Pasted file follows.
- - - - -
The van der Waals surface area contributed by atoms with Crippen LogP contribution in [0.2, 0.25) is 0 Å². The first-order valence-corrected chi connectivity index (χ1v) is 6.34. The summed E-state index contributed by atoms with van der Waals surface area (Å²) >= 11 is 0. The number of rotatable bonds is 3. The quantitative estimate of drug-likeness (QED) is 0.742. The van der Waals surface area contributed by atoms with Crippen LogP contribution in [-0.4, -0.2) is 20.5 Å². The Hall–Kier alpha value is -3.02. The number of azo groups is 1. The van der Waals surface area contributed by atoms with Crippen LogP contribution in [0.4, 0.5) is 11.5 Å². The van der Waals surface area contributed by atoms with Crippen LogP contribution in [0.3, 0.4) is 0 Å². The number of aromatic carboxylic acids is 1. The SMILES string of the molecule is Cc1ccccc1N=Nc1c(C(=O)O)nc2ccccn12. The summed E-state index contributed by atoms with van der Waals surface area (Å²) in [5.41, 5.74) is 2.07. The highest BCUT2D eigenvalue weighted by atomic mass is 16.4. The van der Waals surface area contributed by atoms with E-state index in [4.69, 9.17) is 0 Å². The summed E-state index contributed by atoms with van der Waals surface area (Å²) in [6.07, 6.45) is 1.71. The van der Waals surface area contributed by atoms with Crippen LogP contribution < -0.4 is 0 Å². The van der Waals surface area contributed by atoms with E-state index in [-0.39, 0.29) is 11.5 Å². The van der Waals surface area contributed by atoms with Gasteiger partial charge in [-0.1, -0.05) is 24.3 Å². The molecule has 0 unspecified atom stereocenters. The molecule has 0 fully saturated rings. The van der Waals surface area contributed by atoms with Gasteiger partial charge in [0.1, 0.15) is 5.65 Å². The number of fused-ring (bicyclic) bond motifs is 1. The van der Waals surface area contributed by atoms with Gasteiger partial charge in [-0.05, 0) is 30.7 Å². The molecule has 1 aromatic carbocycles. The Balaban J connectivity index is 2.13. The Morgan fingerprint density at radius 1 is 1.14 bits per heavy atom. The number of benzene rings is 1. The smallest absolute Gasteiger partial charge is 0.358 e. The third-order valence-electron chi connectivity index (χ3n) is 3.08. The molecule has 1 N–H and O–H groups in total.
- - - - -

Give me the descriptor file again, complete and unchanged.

The van der Waals surface area contributed by atoms with Crippen LogP contribution in [0.2, 0.25) is 0 Å². The first-order valence-corrected chi connectivity index (χ1v) is 6.34. The summed E-state index contributed by atoms with van der Waals surface area (Å²) >= 11 is 0. The number of rotatable bonds is 3. The quantitative estimate of drug-likeness (QED) is 0.742. The van der Waals surface area contributed by atoms with Crippen LogP contribution in [-0.4, -0.2) is 20.5 Å². The Hall–Kier alpha value is -3.02. The number of azo groups is 1. The van der Waals surface area contributed by atoms with Crippen LogP contribution in [0.4, 0.5) is 11.5 Å². The van der Waals surface area contributed by atoms with Crippen LogP contribution in [0.3, 0.4) is 0 Å². The number of aromatic carboxylic acids is 1. The SMILES string of the molecule is Cc1ccccc1N=Nc1c(C(=O)O)nc2ccccn12. The summed E-state index contributed by atoms with van der Waals surface area (Å²) in [5.41, 5.74) is 2.07. The highest BCUT2D eigenvalue weighted by atomic mass is 16.4. The van der Waals surface area contributed by atoms with E-state index in [4.69, 9.17) is 0 Å². The summed E-state index contributed by atoms with van der Waals surface area (Å²) in [6.07, 6.45) is 1.71. The van der Waals surface area contributed by atoms with Crippen LogP contribution < -0.4 is 0 Å². The van der Waals surface area contributed by atoms with E-state index in [-0.39, 0.29) is 11.5 Å². The van der Waals surface area contributed by atoms with Gasteiger partial charge in [-0.1, -0.05) is 24.3 Å². The molecule has 0 unspecified atom stereocenters. The molecule has 0 fully saturated rings. The van der Waals surface area contributed by atoms with Gasteiger partial charge in [0.1, 0.15) is 5.65 Å². The number of fused-ring (bicyclic) bond motifs is 1. The van der Waals surface area contributed by atoms with Gasteiger partial charge in [-0.05, 0) is 30.7 Å². The molecule has 1 aromatic carbocycles. The Balaban J connectivity index is 2.13. The Morgan fingerprint density at radius 1 is 1.14 bits per heavy atom. The number of benzene rings is 1. The smallest absolute Gasteiger partial charge is 0.358 e. The third-order valence-electron chi connectivity index (χ3n) is 3.08. The molecule has 1 N–H and O–H groups in total.